Painting the North: L.S Lowry’s July, the Seaside (1943)
In the second instalment of a new series entitled Painting the North, Ant Cosgrove, the man behind The Northern Art Page on Facebook, will be sharing striking works of art, sketches and drawings from around The North of England. As the weeks progress, Ant will bring you his image of the week from the popular social media page. This week it’s L.S. Lowry’s July, the Seaside (1943) from the Arts Council Collection, Southbank Centre, London
Ant says: Lowry’s amusing and distinctive vision of British Summertime is captured in this work, July, the Seaside, painted in 1943 and in the collection of the Arts Council.
We associate a beach in July with scenes of sunshine, sunbathers and paddling in the sea. But Lowry’s tongue-in-cheek version shows each painted character fully clothed, many with hats and coats on, and a few who are brave enough to venture into the sea. Some are entertained at the swings or at the Punch & Judy show, others are playing in the sand, digging holes or building sandcastles in the cold.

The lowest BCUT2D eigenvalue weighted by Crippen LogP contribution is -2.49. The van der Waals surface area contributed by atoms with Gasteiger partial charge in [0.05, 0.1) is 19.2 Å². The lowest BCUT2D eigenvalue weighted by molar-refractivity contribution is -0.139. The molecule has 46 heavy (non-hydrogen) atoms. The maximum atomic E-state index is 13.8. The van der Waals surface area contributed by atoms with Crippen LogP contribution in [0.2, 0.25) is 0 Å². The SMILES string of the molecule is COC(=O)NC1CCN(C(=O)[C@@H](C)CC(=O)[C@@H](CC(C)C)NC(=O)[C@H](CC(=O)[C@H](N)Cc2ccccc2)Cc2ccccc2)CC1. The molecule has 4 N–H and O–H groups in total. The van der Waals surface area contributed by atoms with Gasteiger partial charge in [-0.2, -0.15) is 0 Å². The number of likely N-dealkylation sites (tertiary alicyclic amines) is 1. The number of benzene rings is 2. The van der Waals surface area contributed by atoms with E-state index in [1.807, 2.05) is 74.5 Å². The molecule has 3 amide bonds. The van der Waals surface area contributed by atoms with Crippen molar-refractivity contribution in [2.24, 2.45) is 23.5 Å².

At this point in his career, Lowry had been painting his Northern industrial street scenes for many years. In July, the Seaside, he has effectively transported the same figures from his townscapes, and placed them onto the beach – including their attire. Socially, the British working class would indeed travel by the trainload to the seaside for their annual holidays. This was a time when travelling abroad was for the wealthy and our British coastal towns were packed with tourists from the cities during the summertime.
It is interesting to note that when this work was painted in 1943, Britain was in the middle of the Second World War. Perhaps the painting contains an element of the sobering impact war has on the usual joyful association we have with a beach in Summer.
By Ant Cosgrove, The Northern Art Page
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